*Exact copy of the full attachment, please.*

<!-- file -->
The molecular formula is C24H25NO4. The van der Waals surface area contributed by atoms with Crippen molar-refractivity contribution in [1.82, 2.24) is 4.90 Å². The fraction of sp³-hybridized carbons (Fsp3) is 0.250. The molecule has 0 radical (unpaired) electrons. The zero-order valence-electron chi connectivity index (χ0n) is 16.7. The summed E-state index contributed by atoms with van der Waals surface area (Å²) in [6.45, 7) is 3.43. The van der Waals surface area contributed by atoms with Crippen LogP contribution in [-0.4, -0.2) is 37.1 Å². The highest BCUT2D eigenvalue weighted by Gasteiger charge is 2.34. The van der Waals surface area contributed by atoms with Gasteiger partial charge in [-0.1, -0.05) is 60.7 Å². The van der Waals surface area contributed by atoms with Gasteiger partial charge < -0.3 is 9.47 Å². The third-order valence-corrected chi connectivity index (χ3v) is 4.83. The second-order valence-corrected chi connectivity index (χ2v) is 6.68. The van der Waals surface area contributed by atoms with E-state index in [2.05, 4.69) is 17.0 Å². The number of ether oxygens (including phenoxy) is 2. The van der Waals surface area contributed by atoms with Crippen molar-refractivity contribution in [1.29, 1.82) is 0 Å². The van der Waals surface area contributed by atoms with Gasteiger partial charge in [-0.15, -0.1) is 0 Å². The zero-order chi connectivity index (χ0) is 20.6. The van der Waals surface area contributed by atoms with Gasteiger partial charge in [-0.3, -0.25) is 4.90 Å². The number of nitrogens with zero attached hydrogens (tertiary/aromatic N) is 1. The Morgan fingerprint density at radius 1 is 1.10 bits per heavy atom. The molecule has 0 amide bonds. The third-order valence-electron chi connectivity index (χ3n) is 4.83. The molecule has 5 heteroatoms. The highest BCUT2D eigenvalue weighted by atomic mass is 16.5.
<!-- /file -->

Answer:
The molecular formula is C24H25NO4. The van der Waals surface area contributed by atoms with Crippen molar-refractivity contribution in [1.82, 2.24) is 4.90 Å². The fraction of sp³-hybridized carbons (Fsp3) is 0.250. The molecule has 0 radical (unpaired) electrons. The zero-order valence-electron chi connectivity index (χ0n) is 16.7. The summed E-state index contributed by atoms with van der Waals surface area (Å²) in [6.45, 7) is 3.43. The van der Waals surface area contributed by atoms with Crippen LogP contribution in [-0.4, -0.2) is 37.1 Å². The highest BCUT2D eigenvalue weighted by Gasteiger charge is 2.34. The van der Waals surface area contributed by atoms with Gasteiger partial charge in [-0.1, -0.05) is 60.7 Å². The van der Waals surface area contributed by atoms with Gasteiger partial charge < -0.3 is 9.47 Å². The third-order valence-corrected chi connectivity index (χ3v) is 4.83. The second-order valence-corrected chi connectivity index (χ2v) is 6.68. The van der Waals surface area contributed by atoms with E-state index in [2.05, 4.69) is 17.0 Å². The number of ether oxygens (including phenoxy) is 2. The van der Waals surface area contributed by atoms with Crippen molar-refractivity contribution in [1.29, 1.82) is 0 Å². The van der Waals surface area contributed by atoms with Gasteiger partial charge in [-0.15, -0.1) is 0 Å². The zero-order chi connectivity index (χ0) is 20.6. The van der Waals surface area contributed by atoms with Gasteiger partial charge in [-0.3, -0.25) is 4.90 Å². The number of nitrogens with zero attached hydrogens (tertiary/aromatic N) is 1. The Morgan fingerprint density at radius 1 is 1.10 bits per heavy atom. The molecule has 0 amide bonds. The third-order valence-electron chi connectivity index (χ3n) is 4.83. The molecule has 5 heteroatoms. The highest BCUT2D eigenvalue weighted by atomic mass is 16.5.